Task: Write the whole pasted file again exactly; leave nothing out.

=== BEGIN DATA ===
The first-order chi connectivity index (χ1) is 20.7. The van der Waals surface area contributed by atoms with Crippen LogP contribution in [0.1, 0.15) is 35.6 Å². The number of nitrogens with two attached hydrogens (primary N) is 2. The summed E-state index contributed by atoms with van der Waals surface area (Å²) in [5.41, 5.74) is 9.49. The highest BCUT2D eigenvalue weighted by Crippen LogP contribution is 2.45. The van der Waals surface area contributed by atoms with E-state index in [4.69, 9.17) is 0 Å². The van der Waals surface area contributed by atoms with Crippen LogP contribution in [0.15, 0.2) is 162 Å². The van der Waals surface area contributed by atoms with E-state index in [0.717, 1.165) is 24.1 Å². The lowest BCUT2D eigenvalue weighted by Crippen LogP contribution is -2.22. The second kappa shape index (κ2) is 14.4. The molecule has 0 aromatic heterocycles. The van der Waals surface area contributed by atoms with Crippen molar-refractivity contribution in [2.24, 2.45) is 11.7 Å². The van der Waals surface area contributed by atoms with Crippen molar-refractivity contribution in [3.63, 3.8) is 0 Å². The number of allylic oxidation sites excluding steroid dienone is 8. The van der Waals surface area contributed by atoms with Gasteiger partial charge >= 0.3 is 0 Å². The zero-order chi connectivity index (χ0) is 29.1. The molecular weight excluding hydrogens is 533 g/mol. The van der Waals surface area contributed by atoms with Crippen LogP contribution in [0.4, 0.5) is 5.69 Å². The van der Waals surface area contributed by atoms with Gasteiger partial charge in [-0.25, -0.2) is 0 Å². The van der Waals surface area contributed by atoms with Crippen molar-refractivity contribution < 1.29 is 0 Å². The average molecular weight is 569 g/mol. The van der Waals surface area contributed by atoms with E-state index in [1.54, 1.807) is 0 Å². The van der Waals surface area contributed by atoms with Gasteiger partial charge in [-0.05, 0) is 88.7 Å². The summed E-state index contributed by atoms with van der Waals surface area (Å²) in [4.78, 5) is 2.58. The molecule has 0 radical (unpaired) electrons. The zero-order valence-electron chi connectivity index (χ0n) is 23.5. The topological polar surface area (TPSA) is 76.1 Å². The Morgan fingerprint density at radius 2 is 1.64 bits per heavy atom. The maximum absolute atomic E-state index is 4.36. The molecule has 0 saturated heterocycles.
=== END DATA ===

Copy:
The first-order chi connectivity index (χ1) is 20.7. The van der Waals surface area contributed by atoms with Crippen LogP contribution in [0.1, 0.15) is 35.6 Å². The number of nitrogens with two attached hydrogens (primary N) is 2. The summed E-state index contributed by atoms with van der Waals surface area (Å²) in [5.41, 5.74) is 9.49. The highest BCUT2D eigenvalue weighted by Crippen LogP contribution is 2.45. The van der Waals surface area contributed by atoms with E-state index in [4.69, 9.17) is 0 Å². The van der Waals surface area contributed by atoms with Crippen LogP contribution in [0.15, 0.2) is 162 Å². The van der Waals surface area contributed by atoms with E-state index in [0.717, 1.165) is 24.1 Å². The lowest BCUT2D eigenvalue weighted by Crippen LogP contribution is -2.22. The second kappa shape index (κ2) is 14.4. The molecule has 0 aromatic heterocycles. The van der Waals surface area contributed by atoms with Crippen molar-refractivity contribution in [2.24, 2.45) is 11.7 Å². The van der Waals surface area contributed by atoms with Crippen molar-refractivity contribution in [3.63, 3.8) is 0 Å². The number of allylic oxidation sites excluding steroid dienone is 8. The van der Waals surface area contributed by atoms with Gasteiger partial charge >= 0.3 is 0 Å². The zero-order chi connectivity index (χ0) is 29.1. The molecular weight excluding hydrogens is 533 g/mol. The van der Waals surface area contributed by atoms with Crippen LogP contribution in [0.4, 0.5) is 5.69 Å². The van der Waals surface area contributed by atoms with Gasteiger partial charge in [-0.25, -0.2) is 0 Å². The van der Waals surface area contributed by atoms with Crippen molar-refractivity contribution < 1.29 is 0 Å². The average molecular weight is 569 g/mol. The van der Waals surface area contributed by atoms with E-state index in [1.54, 1.807) is 0 Å². The van der Waals surface area contributed by atoms with Gasteiger partial charge in [-0.05, 0) is 88.7 Å². The summed E-state index contributed by atoms with van der Waals surface area (Å²) in [4.78, 5) is 2.58. The molecule has 0 radical (unpaired) electrons. The zero-order valence-electron chi connectivity index (χ0n) is 23.5. The topological polar surface area (TPSA) is 76.1 Å². The Morgan fingerprint density at radius 2 is 1.64 bits per heavy atom. The maximum absolute atomic E-state index is 4.36. The molecule has 0 saturated heterocycles.